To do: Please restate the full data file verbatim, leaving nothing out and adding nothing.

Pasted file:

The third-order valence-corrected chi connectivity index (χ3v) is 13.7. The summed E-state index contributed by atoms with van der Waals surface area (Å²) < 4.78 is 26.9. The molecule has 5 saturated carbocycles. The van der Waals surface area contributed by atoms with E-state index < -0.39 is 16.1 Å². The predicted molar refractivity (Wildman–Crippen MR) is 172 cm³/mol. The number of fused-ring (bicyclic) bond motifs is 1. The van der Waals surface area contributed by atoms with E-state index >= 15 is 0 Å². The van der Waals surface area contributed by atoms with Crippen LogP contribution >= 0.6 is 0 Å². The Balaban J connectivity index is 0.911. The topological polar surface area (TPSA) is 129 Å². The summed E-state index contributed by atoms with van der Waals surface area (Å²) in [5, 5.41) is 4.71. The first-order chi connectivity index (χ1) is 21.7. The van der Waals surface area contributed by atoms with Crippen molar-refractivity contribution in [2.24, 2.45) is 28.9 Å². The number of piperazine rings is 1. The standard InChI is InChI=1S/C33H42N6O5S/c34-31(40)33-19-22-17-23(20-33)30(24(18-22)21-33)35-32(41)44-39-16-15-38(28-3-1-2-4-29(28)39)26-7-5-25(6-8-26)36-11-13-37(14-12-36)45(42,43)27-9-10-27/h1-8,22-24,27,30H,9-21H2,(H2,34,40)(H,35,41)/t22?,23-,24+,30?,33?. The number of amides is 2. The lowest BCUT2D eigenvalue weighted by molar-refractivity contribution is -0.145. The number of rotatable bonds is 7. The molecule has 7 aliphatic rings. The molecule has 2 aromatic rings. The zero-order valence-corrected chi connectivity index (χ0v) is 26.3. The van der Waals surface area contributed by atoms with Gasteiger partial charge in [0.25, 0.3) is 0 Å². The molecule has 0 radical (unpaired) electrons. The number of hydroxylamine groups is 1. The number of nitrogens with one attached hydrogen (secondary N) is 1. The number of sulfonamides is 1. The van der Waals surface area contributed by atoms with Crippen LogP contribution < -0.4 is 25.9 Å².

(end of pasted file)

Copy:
The third-order valence-corrected chi connectivity index (χ3v) is 13.7. The summed E-state index contributed by atoms with van der Waals surface area (Å²) < 4.78 is 26.9. The molecule has 5 saturated carbocycles. The van der Waals surface area contributed by atoms with E-state index < -0.39 is 16.1 Å². The predicted molar refractivity (Wildman–Crippen MR) is 172 cm³/mol. The number of fused-ring (bicyclic) bond motifs is 1. The van der Waals surface area contributed by atoms with E-state index >= 15 is 0 Å². The van der Waals surface area contributed by atoms with Crippen LogP contribution >= 0.6 is 0 Å². The Balaban J connectivity index is 0.911. The topological polar surface area (TPSA) is 129 Å². The summed E-state index contributed by atoms with van der Waals surface area (Å²) in [5, 5.41) is 4.71. The first-order chi connectivity index (χ1) is 21.7. The van der Waals surface area contributed by atoms with Crippen molar-refractivity contribution in [2.24, 2.45) is 28.9 Å². The number of piperazine rings is 1. The standard InChI is InChI=1S/C33H42N6O5S/c34-31(40)33-19-22-17-23(20-33)30(24(18-22)21-33)35-32(41)44-39-16-15-38(28-3-1-2-4-29(28)39)26-7-5-25(6-8-26)36-11-13-37(14-12-36)45(42,43)27-9-10-27/h1-8,22-24,27,30H,9-21H2,(H2,34,40)(H,35,41)/t22?,23-,24+,30?,33?. The number of amides is 2. The lowest BCUT2D eigenvalue weighted by molar-refractivity contribution is -0.145. The number of rotatable bonds is 7. The molecule has 7 aliphatic rings. The molecule has 2 aromatic rings. The zero-order valence-corrected chi connectivity index (χ0v) is 26.3. The van der Waals surface area contributed by atoms with Gasteiger partial charge in [0.25, 0.3) is 0 Å². The molecule has 0 radical (unpaired) electrons. The number of hydroxylamine groups is 1. The number of nitrogens with one attached hydrogen (secondary N) is 1. The number of sulfonamides is 1. The van der Waals surface area contributed by atoms with Crippen LogP contribution < -0.4 is 25.9 Å².